Hatley Castle Blend Loose Tea
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A historic blend reflecting the Edwardian tastes of James and Laura Dunsmuir who had this tea delivered during their residency at Hatley Castle, now known as Royal Roads University, in Victoria, British Columbia.
Originally blended: 1970's
|Hatley Castle Blend Tea - Loose 2oz/56g||
|Hatley Castle Blend Tea - Loose 4oz/113g||
|Hatley Castle Blend Tea - Loose 8oz/227g||
|Hatley Castle Blend Tea - Loose 16oz/454g||
Ms. Dunsmuir, whose family was in residence at Hatley Castle in Victoria B.C., either wrote or visited Murchie's in Vancouver, and requested James Murchie to make a special tea blend just for her.
This blend is now specially packaged and sold at the Hatley Castle Gift Shop on the grounds of what is now known as the Royal Roads University in Victoria, B.C.
|Tea Format||Loose Tea|
Wonderful surprise Review by Vicki-Lynn
I have become a rabid tea drinker, in part due to this tea. I picked up my first box of Hatley Castle blend while a Master's student at Royal Roads University. It is wonderfully light, yet with delightful complex flavours. The first wisp of aroma reminds me ever so slightly of chocolate, and there is a pleasant faint citrus finish. I appreciate that this tea is never bitter if brewed a little longer than intended. I like it best served with a touch of honey or brown sugar, which makes the blend really sing.Posted on 2017-01-13
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Flavour Profile Guide
Tea and coffee tasting is a very individual, multi-dimensional experience: one person’s perfect cup can be too strong or weak, too brisk or watery for the next person. At Murchie’s, we believe that the best tea or coffee is the one that YOU like the best! We use the following flavour profile guides to help compare our teas and coffees within a relative scale.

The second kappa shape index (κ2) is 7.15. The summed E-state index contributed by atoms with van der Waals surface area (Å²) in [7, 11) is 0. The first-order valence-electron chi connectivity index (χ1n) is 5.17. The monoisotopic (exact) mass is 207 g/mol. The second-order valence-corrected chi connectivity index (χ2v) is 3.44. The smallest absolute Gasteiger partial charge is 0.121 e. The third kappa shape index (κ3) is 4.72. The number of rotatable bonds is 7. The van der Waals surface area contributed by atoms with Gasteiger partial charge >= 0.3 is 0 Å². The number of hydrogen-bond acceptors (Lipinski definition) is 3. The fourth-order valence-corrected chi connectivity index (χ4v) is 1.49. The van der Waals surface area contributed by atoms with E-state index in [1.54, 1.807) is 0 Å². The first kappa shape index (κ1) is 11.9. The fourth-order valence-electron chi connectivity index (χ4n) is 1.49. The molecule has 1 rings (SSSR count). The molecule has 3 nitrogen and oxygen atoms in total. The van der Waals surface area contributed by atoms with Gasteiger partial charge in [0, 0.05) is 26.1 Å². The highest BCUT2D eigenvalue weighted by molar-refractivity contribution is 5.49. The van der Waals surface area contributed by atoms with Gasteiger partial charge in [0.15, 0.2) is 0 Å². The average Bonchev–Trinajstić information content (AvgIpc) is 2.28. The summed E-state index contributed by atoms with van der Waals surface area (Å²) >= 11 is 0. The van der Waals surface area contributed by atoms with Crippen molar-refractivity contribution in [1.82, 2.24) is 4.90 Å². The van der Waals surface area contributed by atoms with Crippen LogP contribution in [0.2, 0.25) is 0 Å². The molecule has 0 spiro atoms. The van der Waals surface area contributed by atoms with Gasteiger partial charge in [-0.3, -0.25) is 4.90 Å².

Tea Strength Ratings
This rating method indicates the strength of flavour each tea has when brewed according to our brewing guide.
|Light/Delicate: Very light in colour and delicate in flavour|
|Medium: Medium-light cup with slightly fuller cup|
|Medium-Strong: Medium-dark cup, medium body, and full flavour without harshness|
|Strong: Full body, rich cup, takes milk well|
|Very Strong: Rich, dark cup with very full, strong flavour and briskness|
We rate the flavour properties of our coffees along two dimensions: roast and body.
Roast is simply a result of how long and how hot the beans have been roasted, which can be seen in the colour of the finished bean, and typically results in general flavour traits:
|Light Roast||More acidity, brightness and a slight pucker|
|Medium Roast||Slightly richer flavours, some acidity, enhanced creaminess|
|Dark Roast||Distinctive roasted flavour, sometimes notes of toasted sugar or charcoal|
Body is the term used to describe how the brewed coffee feels in your mouth:
|Light Body||Easy to drink with little lingering flavour, ‘thin’ or ‘clean’ feeling on the palate|
|Medium Body||Heavier, creamier mouth-feel with more lingering flavour|
|Full Body||Rich, full-mouth feeling: hits all of the palate and lingers|
Tea Brewing Guide
Different types of teas should be brewed according to certain times and water temperatures to bring out their best flavours. Use this guide as a starting point, and then experiment until you find the perfect brewing method for your favourite tea.
Based on approximately one level teaspoon (2.5g) of loose tea or one tea bag per 6-8 ounce (180-240ml) cup. For stronger flavour, add more tea. Brewing for longer may increase the strength of the tea, but will likely also cause bitterness.
Brew times shown in minutes.
Coffee Brewing Guide
The simplest methods for brewing coffee are drip coffee, pour over and French press. These guidelines are a starting point; modify the ratio of coffee to water, the grind, and brewing time to your taste. If your coffee is not strong enough, increase the proportion of coffee per cup of water, grind the beans finer, or allow them to brew longer – or any combination of these factors. If your coffee is too strong, simply do the opposite.
Drip coffee or pour over method: hot water is gradually poured over coffee grounds and slowly drips through
- Fine to medium grind coffee
- 1.5 to 2.5 tablespoons of coffee per cup of water
- Coarse grind coffee
- 1 to 1.5 tablespoons of coffee per cup (e.g. 4-6 tbsp for a 4-cup French press)
- Pour about 1/3 of the water over the coffee grinds; wait about 30 seconds and then pour in the rest
- Wait 4-5 minutes, then push down the plunger to separate the grounds from finished coffee, and enjoy!